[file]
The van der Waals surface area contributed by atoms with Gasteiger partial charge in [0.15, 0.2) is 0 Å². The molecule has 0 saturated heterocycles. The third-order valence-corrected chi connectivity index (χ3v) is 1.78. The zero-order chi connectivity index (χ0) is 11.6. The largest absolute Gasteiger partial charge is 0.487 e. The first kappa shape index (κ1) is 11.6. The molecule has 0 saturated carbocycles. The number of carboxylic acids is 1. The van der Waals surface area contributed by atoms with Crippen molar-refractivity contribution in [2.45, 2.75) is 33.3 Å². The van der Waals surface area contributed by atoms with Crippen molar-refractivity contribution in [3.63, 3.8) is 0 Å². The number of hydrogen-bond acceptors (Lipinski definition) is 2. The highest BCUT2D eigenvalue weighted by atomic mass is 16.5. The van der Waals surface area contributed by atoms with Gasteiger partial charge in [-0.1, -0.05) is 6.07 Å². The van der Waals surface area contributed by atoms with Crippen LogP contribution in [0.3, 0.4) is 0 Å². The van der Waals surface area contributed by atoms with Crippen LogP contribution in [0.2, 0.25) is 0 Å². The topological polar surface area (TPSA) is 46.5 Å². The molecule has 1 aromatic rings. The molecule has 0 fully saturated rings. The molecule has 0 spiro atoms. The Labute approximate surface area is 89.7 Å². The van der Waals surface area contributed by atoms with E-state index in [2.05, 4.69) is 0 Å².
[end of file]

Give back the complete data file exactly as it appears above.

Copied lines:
The van der Waals surface area contributed by atoms with Gasteiger partial charge in [0.15, 0.2) is 0 Å². The molecule has 0 saturated heterocycles. The third-order valence-corrected chi connectivity index (χ3v) is 1.78. The zero-order chi connectivity index (χ0) is 11.6. The largest absolute Gasteiger partial charge is 0.487 e. The first kappa shape index (κ1) is 11.6. The molecule has 0 saturated carbocycles. The number of carboxylic acids is 1. The van der Waals surface area contributed by atoms with Crippen molar-refractivity contribution in [2.45, 2.75) is 33.3 Å². The van der Waals surface area contributed by atoms with Crippen molar-refractivity contribution in [3.63, 3.8) is 0 Å². The number of hydrogen-bond acceptors (Lipinski definition) is 2. The highest BCUT2D eigenvalue weighted by atomic mass is 16.5. The van der Waals surface area contributed by atoms with Gasteiger partial charge in [-0.1, -0.05) is 6.07 Å². The van der Waals surface area contributed by atoms with Crippen LogP contribution in [0.3, 0.4) is 0 Å². The van der Waals surface area contributed by atoms with Crippen LogP contribution in [0.2, 0.25) is 0 Å². The topological polar surface area (TPSA) is 46.5 Å². The molecule has 1 aromatic rings. The molecule has 0 fully saturated rings. The molecule has 0 spiro atoms. The Labute approximate surface area is 89.7 Å². The van der Waals surface area contributed by atoms with E-state index in [2.05, 4.69) is 0 Å².